When jars of peanut butter dating back to 2005 were found to be contaminated with salmonella, the manufacturer simply fixed its leaky factory roof and said it was sorry. Not the most comforting response, but at least PB-philes can minimize their health risks by buying brands they trust (though that’s no guarantee) and grinding their own delightful nut butters. Not almond butters, though, or at least not after September 1: In response to two salmonella outbreaks (in 2001 and 2004), the Almond Board of California and the USDA have quietly developed new safety standards for the tree nuts that will require most raw almonds sold on this continent to be doused in carcinogenic motorcycle fuel.

The regulations mandate that (with few exceptions) all raw North American almonds, even those grown organically or sold at farmers’ markets, be sterilized either by quick-steaming or with (far cheaper) chemical treatments. And as the director of LocalHarvest explains in a great newsletter piece, the proposed chemical—propylene oxide, or PPO—was in fact banned by both the National Hot Rod and the American Motorcycle Racing associations, which used the stuff as fuel before declaring it too toxic. The EPA has classified it as a “probable human carcinogen.”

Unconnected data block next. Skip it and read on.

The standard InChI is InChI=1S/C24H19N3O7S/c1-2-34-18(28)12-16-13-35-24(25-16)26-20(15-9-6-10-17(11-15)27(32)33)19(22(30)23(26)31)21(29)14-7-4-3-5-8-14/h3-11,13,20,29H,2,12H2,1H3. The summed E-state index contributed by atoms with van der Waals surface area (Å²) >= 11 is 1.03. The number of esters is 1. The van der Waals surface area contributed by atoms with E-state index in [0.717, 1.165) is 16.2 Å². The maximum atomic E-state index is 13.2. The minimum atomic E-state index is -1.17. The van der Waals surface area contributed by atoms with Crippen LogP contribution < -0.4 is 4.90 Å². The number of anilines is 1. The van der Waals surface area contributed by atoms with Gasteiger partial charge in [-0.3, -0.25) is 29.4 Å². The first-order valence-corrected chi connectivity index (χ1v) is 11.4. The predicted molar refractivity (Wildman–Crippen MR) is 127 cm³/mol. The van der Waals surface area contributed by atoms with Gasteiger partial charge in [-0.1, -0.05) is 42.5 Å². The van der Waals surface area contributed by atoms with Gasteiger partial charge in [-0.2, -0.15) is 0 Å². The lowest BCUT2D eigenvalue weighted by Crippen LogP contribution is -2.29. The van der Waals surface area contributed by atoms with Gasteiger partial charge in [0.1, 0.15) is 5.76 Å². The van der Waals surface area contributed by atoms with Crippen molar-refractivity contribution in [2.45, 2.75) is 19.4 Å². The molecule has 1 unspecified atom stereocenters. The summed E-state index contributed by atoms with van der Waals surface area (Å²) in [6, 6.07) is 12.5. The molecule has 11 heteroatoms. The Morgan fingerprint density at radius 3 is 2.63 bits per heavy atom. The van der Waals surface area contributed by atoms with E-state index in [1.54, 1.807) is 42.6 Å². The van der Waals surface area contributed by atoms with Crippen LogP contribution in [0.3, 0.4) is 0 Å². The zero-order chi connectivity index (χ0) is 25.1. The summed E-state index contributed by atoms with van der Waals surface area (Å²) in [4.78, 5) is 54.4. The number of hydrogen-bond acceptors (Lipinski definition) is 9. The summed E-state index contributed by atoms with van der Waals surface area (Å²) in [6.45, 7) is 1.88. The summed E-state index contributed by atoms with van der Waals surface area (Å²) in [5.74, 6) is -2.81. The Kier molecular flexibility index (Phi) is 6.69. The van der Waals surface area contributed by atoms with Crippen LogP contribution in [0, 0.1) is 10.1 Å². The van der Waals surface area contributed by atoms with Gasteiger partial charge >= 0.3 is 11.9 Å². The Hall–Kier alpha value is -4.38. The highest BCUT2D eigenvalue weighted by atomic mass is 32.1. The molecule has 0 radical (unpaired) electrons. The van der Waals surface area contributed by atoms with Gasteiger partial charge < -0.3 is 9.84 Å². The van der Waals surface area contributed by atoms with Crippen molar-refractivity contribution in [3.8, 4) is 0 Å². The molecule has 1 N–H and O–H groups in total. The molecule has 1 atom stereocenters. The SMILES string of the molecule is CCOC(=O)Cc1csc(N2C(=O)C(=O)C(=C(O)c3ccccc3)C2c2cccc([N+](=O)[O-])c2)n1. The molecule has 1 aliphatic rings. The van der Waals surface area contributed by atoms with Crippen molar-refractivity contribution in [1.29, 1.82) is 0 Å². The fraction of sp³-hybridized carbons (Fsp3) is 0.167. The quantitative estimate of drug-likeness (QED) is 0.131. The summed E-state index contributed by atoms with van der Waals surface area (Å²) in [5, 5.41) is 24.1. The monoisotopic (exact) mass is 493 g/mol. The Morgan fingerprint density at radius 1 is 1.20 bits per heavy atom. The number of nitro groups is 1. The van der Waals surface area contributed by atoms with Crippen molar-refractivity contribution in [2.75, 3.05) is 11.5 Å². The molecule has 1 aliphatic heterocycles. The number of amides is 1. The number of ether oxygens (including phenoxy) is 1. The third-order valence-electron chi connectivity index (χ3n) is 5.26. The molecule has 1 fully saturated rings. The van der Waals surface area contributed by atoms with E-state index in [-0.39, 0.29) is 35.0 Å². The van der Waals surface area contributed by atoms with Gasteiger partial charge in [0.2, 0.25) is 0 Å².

So it’s too nasty for hot-rod racers to breathe but just fine to eat? Awesome. And as these things often go, it’s the small and organic producers who will bear the burden of this high-cost new procedure—even though they’re far less likely to be the culprits of any food-borne illness outbreaks. As the rule stands now, the only way to ensure that your almonds are steamed instead of PPOed is to buy organic (otherwise growers don’t have to tell you how they pasteurize), and those babies are already going for about $15 a pound before the inevitable increases in price this fall. Buying roasted instead of raw almonds won’t make a difference, since the nuts will likely have been pasteurized before roasting (link opens to a PDF file). I don’t want to tempt fate here, but I’d rather have a slim chance of getting a bad tummy ache from a handful of delicious almonds than the risk of forestomach tumors, which sound way more painful.

See more articles